Strindberg, Johan August (strĭndˈbərg, Swed. yōˈhän ouˈgəst strĭndˈbĕrˌyə) [key], 1849–1912, Swedish dramatist and novelist. He was a master of the Swedish language and an innovator in dramatic and literary styles.
Strindberg was the unwanted fourth child of a once well-to-do father and a mother who had come to his father's house as a servant. He studied intermittently at the Univ. of Uppsala, but poverty forced him to leave without a degree, taking work as a tutor, journalist, and librarian.
Strindberg's first mature drama, Master Olaf (written c.1873), showed the influence of Ibsen and Shakespeare; it represented the personality of the author in three characters. The play was refused production until 1881 because of its realistic portrayal of national figures and its unprecedented use of prose for dramatic tragedy. With the novel The Red Room (1879), in which he satirized hypocrisy and injustice in Swedish life, Strindberg achieved renown. The Red Room, which helped initiate Swedish realism, revealed Strindberg's remarkable style, brilliantly visual and precisely suited to his ideas. He developed it more fully in the next decade, pouring forth an impressive assortment of novels, plays, stories, histories, and poems.
Strindberg's life was complicated by an unsuccessful suit brought against him for blasphemy as a result of his stories in Married (2 vol., 1884–85), which derogated women and denounced conventional religious practices. Although this conflict stirred a persecution complex in Strindberg, he remained for a time prolific and creative. His bitter and revealing autobiography Tjänstekvinnans son (tr. Son of a Servant, 1913) appeared in 1886.
In the late 1880s he began to experiment with free verse and created the great dramas The Father (1887), Miss Julie (1888), and Creditors (1888). These plays follow naturalism in their emphasis on the pathological and in their realism, but they depart from its objective, documentary techniques to achieve a subjective and emotional tone. The Father vividly expresses Strindberg's view of the war between the sexes, in which he saw man as victimized by woman. Miss Julie is a psychological study of the seduction of an upper-class woman by an insensitive chauffeur. These works show the influence of the ideas of Zola and Nietzsche.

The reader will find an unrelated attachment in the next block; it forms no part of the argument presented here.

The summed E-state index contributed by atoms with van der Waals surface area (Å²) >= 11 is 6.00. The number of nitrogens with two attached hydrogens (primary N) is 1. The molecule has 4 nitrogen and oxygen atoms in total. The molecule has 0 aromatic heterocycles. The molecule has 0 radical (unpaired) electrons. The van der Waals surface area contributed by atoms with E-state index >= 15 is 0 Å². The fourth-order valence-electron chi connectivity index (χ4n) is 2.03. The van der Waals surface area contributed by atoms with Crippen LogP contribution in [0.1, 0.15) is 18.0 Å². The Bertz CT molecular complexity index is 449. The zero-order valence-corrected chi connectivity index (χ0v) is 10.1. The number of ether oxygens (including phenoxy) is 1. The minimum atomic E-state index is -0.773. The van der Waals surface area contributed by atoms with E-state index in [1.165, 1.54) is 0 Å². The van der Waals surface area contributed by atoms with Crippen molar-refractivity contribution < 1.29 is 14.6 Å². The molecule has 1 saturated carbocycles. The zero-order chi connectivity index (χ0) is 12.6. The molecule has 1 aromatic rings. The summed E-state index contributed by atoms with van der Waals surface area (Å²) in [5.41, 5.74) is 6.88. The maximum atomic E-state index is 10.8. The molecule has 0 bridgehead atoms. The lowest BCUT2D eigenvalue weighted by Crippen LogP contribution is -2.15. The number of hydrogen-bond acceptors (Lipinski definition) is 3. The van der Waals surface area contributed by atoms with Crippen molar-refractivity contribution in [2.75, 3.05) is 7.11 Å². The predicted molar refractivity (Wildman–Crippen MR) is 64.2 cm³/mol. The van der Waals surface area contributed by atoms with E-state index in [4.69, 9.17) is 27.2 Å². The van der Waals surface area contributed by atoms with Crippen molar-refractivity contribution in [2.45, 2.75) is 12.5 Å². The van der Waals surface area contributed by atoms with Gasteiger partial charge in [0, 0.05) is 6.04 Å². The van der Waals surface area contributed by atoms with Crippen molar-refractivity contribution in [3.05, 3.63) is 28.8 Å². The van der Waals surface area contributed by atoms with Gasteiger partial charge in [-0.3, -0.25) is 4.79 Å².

In 1891 the first of Strindberg's three wretched marriages ended in divorce, and his second marriage and separation soon followed. He was precipitated into his "inferno crisis" (1894–96), in which he explored the occult and entertained the delusion that he was persecuted by creatures from another world, an experience later described in Inferno (1897). His inner turmoil subsided somewhat as he adopted Swedenborgian mysticism (see Swedenborg, Emanuel) and he entered a new period of creativity. In 1901 he married the actress Harriet Bosse; they parted in 1904, and, as with his previous marriages, he lost custody of their offspring.
In the dramas of this period Strindberg began to experiment with visual effects and other aspects of dramatic form, initiating changes that still remain living influences in the modern theater. Expressionist dream sequences and symbolism were combined with realism and with religious mysticism. Major works in this vein are The Dream Play (1902), To Damascus (3 parts, 1898–1904), and The Ghost Sonata (1907); in all there prevails some compassion for humanity's discordant existence, accompanied by varying degrees of pessimism. Strindberg also wrote many historical dramas, including the outstanding Gustav Vasa (1899). His last play, The Great Highway (1909), was a symbolic study of his own life. Many of his works have been translated into English.
See his Open Letters to the Intimate Theatre (1966) and his letters (1939, repr. 1959); memoir, Marriage with Genius (1937), by his second wife, F. Strindberg; biographies by M. Lamm (tr. 1971), M. Meyer (1985), and S. Prideaux (2012); studies by W. G. Johnson (1963), E. O. Johannesson (1968), E. Sprinchorn (1982), and J. E. Bellquist (1986).
The Columbia Electronic Encyclopedia, 6th ed. Copyright © 2012, Columbia University Press. All rights reserved.